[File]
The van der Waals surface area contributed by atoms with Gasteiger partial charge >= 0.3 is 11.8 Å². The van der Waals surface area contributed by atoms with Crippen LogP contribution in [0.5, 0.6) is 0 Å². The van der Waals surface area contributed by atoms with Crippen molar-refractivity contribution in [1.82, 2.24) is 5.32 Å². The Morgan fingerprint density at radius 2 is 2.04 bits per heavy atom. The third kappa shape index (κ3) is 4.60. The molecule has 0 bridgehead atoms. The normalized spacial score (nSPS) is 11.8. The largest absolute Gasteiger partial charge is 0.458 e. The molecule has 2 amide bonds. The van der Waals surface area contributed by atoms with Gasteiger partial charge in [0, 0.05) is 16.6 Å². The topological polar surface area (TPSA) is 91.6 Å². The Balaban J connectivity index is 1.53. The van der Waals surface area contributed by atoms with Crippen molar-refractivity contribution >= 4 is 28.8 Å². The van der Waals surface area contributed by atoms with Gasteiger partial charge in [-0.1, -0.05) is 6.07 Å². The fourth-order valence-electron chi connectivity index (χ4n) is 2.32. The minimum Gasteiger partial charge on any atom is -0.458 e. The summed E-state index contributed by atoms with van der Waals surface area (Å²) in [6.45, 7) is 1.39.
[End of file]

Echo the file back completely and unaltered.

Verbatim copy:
The van der Waals surface area contributed by atoms with Gasteiger partial charge >= 0.3 is 11.8 Å². The van der Waals surface area contributed by atoms with Crippen LogP contribution in [0.5, 0.6) is 0 Å². The van der Waals surface area contributed by atoms with Crippen molar-refractivity contribution in [1.82, 2.24) is 5.32 Å². The Morgan fingerprint density at radius 2 is 2.04 bits per heavy atom. The third kappa shape index (κ3) is 4.60. The molecule has 0 bridgehead atoms. The normalized spacial score (nSPS) is 11.8. The largest absolute Gasteiger partial charge is 0.458 e. The molecule has 2 amide bonds. The van der Waals surface area contributed by atoms with Gasteiger partial charge in [0, 0.05) is 16.6 Å². The topological polar surface area (TPSA) is 91.6 Å². The Balaban J connectivity index is 1.53. The van der Waals surface area contributed by atoms with Crippen molar-refractivity contribution >= 4 is 28.8 Å². The van der Waals surface area contributed by atoms with Gasteiger partial charge in [-0.1, -0.05) is 6.07 Å². The fourth-order valence-electron chi connectivity index (χ4n) is 2.32. The minimum Gasteiger partial charge on any atom is -0.458 e. The summed E-state index contributed by atoms with van der Waals surface area (Å²) in [6.45, 7) is 1.39.